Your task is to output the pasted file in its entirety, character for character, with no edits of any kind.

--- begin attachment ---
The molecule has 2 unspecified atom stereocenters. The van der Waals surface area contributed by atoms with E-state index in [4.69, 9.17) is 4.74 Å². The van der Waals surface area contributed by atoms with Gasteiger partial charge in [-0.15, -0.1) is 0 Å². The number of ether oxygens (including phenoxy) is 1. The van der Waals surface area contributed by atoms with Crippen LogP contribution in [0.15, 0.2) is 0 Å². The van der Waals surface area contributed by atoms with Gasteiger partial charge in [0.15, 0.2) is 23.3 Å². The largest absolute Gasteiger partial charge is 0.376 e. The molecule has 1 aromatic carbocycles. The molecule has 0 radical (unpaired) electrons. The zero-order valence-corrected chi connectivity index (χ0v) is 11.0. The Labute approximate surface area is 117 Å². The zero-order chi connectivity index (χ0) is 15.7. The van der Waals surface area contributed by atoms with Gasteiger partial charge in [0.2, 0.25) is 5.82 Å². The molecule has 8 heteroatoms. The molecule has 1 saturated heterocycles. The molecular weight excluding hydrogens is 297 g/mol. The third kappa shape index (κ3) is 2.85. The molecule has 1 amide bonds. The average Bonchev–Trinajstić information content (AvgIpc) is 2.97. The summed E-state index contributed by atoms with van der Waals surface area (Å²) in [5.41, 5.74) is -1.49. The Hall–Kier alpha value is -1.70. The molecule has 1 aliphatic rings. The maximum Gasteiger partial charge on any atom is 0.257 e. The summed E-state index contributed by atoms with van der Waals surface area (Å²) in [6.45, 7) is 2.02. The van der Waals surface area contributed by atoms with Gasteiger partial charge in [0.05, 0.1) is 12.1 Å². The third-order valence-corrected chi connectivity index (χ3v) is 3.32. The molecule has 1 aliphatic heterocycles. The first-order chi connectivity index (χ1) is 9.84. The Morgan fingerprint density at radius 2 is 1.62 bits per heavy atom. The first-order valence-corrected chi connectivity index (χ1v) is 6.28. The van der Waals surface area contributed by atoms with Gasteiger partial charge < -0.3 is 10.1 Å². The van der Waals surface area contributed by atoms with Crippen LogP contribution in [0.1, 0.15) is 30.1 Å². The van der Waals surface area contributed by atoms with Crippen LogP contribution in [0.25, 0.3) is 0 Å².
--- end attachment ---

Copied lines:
The molecule has 2 unspecified atom stereocenters. The van der Waals surface area contributed by atoms with E-state index in [4.69, 9.17) is 4.74 Å². The van der Waals surface area contributed by atoms with Gasteiger partial charge in [-0.15, -0.1) is 0 Å². The number of ether oxygens (including phenoxy) is 1. The van der Waals surface area contributed by atoms with Crippen LogP contribution in [0.15, 0.2) is 0 Å². The van der Waals surface area contributed by atoms with Gasteiger partial charge in [0.15, 0.2) is 23.3 Å². The largest absolute Gasteiger partial charge is 0.376 e. The molecule has 1 aromatic carbocycles. The molecule has 0 radical (unpaired) electrons. The zero-order valence-corrected chi connectivity index (χ0v) is 11.0. The Labute approximate surface area is 117 Å². The zero-order chi connectivity index (χ0) is 15.7. The van der Waals surface area contributed by atoms with Gasteiger partial charge in [0.2, 0.25) is 5.82 Å². The molecule has 8 heteroatoms. The molecule has 1 saturated heterocycles. The molecular weight excluding hydrogens is 297 g/mol. The third kappa shape index (κ3) is 2.85. The molecule has 1 amide bonds. The average Bonchev–Trinajstić information content (AvgIpc) is 2.97. The summed E-state index contributed by atoms with van der Waals surface area (Å²) in [5.41, 5.74) is -1.49. The Hall–Kier alpha value is -1.70. The molecule has 1 aliphatic rings. The maximum Gasteiger partial charge on any atom is 0.257 e. The summed E-state index contributed by atoms with van der Waals surface area (Å²) in [6.45, 7) is 2.02. The van der Waals surface area contributed by atoms with Gasteiger partial charge in [0.05, 0.1) is 12.1 Å². The third-order valence-corrected chi connectivity index (χ3v) is 3.32. The molecule has 1 aliphatic heterocycles. The first-order chi connectivity index (χ1) is 9.84. The Morgan fingerprint density at radius 2 is 1.62 bits per heavy atom. The first-order valence-corrected chi connectivity index (χ1v) is 6.28. The van der Waals surface area contributed by atoms with Gasteiger partial charge < -0.3 is 10.1 Å². The van der Waals surface area contributed by atoms with Crippen LogP contribution in [0.1, 0.15) is 30.1 Å². The van der Waals surface area contributed by atoms with Crippen LogP contribution in [0.25, 0.3) is 0 Å².